Malware

Programs designed to harm or compromise a computer are called malware (as in malicious software). Malware includes a wide array of nasty batches of code that can wreak havoc to your computer, your network and even the Internet itself. Some common forms of malware that might turn your computer into a zombie include:

  • Computer viruses - programs that disable the victim's computer, either by corrupting necessary files or hogging the computer's resources
  • Worms - programs that spread from one machine to another, rapidly infecting hundreds of computers in a short time
  • Trojan horse - a program that claims to do one thing, but actually either damages the computer or opens a back door to your system
  • Rootkits - a collection of programs that permits administrator-level control of a computer; not necessarily malware on its own, crackers use rootkits to control computers and evade detection
  • Backdoors - methods of circumventing the normal operating-system procedures, allowing a cracker to access information on another computer
  • Key loggers - programs that record keystrokes made by a user, allowing crackers to discover passwords and login codes

Zombie computer code usually is part of a virus, worm or Trojan horse. Zombie computers often incorporate other kinds of malware as part of its processes.

Hacking a Computer

­Crackers transform computers into zombies by using small­ programs that exploit weaknesses in a computer's operating system (OS). You might think that these crackers are cutting-edge Internet criminal masterminds, but in truth, many have little to no programming experience or knowledge. (Sometimes people call these crackers "script kiddies" because they are young and show no proficiency in writing script or code.) Investigators who monitor botnets say that the programs these crackers use are primitive and poorly programmed. Despite the ham-handed approach, these programs do what the crackers intended them to do -- convert computers into zombies.

In order to infect a computer, the cracker must first get the installation program to the victim. Crackers can do this through e-mail, peer-to-peer networks or even on a regular Web site. Most of the time, crackers disguise the malicious program with a name and file extension so that the victim thinks he's getting something entirely different. As users become savvier about Internet attacks, crackers find new ways to deliver their programs. Have you ever seen a pop-up ad that included a "No Thanks" button? Hopefully you didn't click on it -- those buttons are often just decoys. Instead of dismissing the annoying pop-up ad, they activate a download of malicious software.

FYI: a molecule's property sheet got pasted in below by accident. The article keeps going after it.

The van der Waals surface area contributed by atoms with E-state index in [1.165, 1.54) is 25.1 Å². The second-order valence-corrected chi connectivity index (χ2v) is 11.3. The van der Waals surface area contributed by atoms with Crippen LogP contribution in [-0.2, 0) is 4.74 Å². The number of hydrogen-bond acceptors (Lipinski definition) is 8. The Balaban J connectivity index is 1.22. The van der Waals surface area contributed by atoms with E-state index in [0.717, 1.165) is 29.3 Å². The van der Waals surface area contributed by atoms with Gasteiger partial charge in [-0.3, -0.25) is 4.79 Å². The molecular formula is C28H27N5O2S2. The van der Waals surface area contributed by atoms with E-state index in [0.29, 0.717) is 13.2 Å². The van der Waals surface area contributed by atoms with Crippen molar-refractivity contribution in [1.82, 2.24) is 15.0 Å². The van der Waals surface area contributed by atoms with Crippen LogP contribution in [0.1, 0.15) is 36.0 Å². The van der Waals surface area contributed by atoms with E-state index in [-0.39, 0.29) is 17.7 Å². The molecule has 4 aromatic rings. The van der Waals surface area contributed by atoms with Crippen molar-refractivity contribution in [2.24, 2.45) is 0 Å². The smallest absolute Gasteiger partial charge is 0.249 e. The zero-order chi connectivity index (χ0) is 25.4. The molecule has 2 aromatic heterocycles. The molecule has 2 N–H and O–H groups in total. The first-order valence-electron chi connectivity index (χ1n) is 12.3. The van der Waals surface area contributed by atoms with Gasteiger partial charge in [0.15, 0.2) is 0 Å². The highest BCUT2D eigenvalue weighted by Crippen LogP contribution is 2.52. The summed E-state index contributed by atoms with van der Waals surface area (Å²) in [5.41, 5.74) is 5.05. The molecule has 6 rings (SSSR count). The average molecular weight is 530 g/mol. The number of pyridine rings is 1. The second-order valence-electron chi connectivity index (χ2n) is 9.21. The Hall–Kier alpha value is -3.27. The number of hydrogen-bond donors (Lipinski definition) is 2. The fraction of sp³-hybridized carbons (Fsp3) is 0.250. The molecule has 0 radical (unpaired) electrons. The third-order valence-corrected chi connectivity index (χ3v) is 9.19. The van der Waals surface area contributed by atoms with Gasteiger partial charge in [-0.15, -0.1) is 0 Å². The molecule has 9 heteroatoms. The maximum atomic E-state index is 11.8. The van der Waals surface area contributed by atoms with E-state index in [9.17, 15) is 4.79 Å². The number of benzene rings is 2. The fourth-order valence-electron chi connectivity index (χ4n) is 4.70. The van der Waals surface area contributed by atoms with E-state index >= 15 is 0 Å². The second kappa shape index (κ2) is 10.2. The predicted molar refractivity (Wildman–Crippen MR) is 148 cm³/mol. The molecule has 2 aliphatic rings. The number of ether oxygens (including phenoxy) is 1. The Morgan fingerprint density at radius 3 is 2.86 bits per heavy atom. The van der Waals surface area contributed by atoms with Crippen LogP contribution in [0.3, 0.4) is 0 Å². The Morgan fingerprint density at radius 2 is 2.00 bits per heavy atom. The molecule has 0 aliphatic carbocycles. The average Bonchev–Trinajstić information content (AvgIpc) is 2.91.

Once the victim receives the program, he has to activate it. In most cases, the user thinks the program is something else. It might appear to be a picture file, an MPEG or some other recognizable file format. When the user chooses to run the program, nothing seems to happen. For some people, this raises alarm bells and they immediately follow up with a flurry of virus and spyware scanner activity. Unfortunately, some users simply think they received a bad file and leave it at that.

Meanwhile, the activated program attaches itself to an element of the user's operating system so that every time the user turns on his computer, the program becomes active. Crackers don't always use the same segment of an operating system's initializing sequence, which makes detection tricky for the average user.

The program either contains specific instructions to carry out a task at a particular time, or it allows the cracker to directly control the user's Internet activity. Many of these programs work over an Internet Relay Chat (IRC), and in fact there are botnet communities on IRC networks where fellow crackers can help one another out -- or attempt to steal another cracker's botnet.

Once a user's computer is compromised, the cracker pretty much has free reign to do whatever he likes. Most crackers try to stay below the radar of users' awareness. If a cracker alerts a user to his presence, the cracker risks losing a bot. For some crackers, this isn't much of a problem since some networks number in the hundreds of thousands of zombies.

In the next section, we'll look at the relationship between zombie computers and spam.

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